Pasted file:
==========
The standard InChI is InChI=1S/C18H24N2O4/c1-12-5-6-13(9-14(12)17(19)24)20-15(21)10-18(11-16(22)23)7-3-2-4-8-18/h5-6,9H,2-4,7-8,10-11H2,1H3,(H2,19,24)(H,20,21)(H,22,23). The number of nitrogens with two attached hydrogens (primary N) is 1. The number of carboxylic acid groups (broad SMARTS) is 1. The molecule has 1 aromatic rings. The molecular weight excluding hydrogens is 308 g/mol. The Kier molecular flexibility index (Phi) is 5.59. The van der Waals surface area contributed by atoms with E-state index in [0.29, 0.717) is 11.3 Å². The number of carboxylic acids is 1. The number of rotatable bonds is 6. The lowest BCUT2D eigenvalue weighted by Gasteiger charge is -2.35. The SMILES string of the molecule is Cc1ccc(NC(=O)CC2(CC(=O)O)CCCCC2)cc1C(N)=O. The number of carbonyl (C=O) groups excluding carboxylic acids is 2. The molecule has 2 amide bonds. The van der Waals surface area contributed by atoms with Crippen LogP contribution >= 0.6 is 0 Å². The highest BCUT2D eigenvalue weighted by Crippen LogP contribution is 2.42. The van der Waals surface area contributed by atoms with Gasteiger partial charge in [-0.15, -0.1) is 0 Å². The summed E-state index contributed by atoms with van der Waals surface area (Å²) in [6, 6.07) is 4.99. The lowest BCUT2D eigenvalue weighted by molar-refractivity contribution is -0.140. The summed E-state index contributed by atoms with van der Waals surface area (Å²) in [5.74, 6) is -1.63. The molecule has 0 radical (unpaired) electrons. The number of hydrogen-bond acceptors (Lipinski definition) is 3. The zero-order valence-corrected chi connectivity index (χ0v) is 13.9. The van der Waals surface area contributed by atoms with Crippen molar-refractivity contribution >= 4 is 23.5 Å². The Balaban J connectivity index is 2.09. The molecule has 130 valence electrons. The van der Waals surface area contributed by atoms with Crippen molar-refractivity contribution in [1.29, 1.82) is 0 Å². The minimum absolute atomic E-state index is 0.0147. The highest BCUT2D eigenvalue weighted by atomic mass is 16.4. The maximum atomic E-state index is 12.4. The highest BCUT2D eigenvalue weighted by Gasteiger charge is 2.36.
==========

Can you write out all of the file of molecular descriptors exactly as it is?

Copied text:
The standard InChI is InChI=1S/C18H24N2O4/c1-12-5-6-13(9-14(12)17(19)24)20-15(21)10-18(11-16(22)23)7-3-2-4-8-18/h5-6,9H,2-4,7-8,10-11H2,1H3,(H2,19,24)(H,20,21)(H,22,23). The number of nitrogens with two attached hydrogens (primary N) is 1. The number of carboxylic acid groups (broad SMARTS) is 1. The molecule has 1 aromatic rings. The molecular weight excluding hydrogens is 308 g/mol. The Kier molecular flexibility index (Phi) is 5.59. The van der Waals surface area contributed by atoms with E-state index in [0.29, 0.717) is 11.3 Å². The number of carboxylic acids is 1. The number of rotatable bonds is 6. The lowest BCUT2D eigenvalue weighted by Gasteiger charge is -2.35. The SMILES string of the molecule is Cc1ccc(NC(=O)CC2(CC(=O)O)CCCCC2)cc1C(N)=O. The number of carbonyl (C=O) groups excluding carboxylic acids is 2. The molecule has 2 amide bonds. The van der Waals surface area contributed by atoms with Crippen LogP contribution >= 0.6 is 0 Å². The highest BCUT2D eigenvalue weighted by Crippen LogP contribution is 2.42. The van der Waals surface area contributed by atoms with Gasteiger partial charge in [-0.15, -0.1) is 0 Å². The summed E-state index contributed by atoms with van der Waals surface area (Å²) in [6, 6.07) is 4.99. The lowest BCUT2D eigenvalue weighted by molar-refractivity contribution is -0.140. The summed E-state index contributed by atoms with van der Waals surface area (Å²) in [5.74, 6) is -1.63. The molecule has 0 radical (unpaired) electrons. The number of hydrogen-bond acceptors (Lipinski definition) is 3. The zero-order valence-corrected chi connectivity index (χ0v) is 13.9. The van der Waals surface area contributed by atoms with Crippen molar-refractivity contribution >= 4 is 23.5 Å². The Balaban J connectivity index is 2.09. The molecule has 130 valence electrons. The van der Waals surface area contributed by atoms with Crippen molar-refractivity contribution in [1.29, 1.82) is 0 Å². The minimum absolute atomic E-state index is 0.0147. The highest BCUT2D eigenvalue weighted by atomic mass is 16.4. The maximum atomic E-state index is 12.4. The highest BCUT2D eigenvalue weighted by Gasteiger charge is 2.36.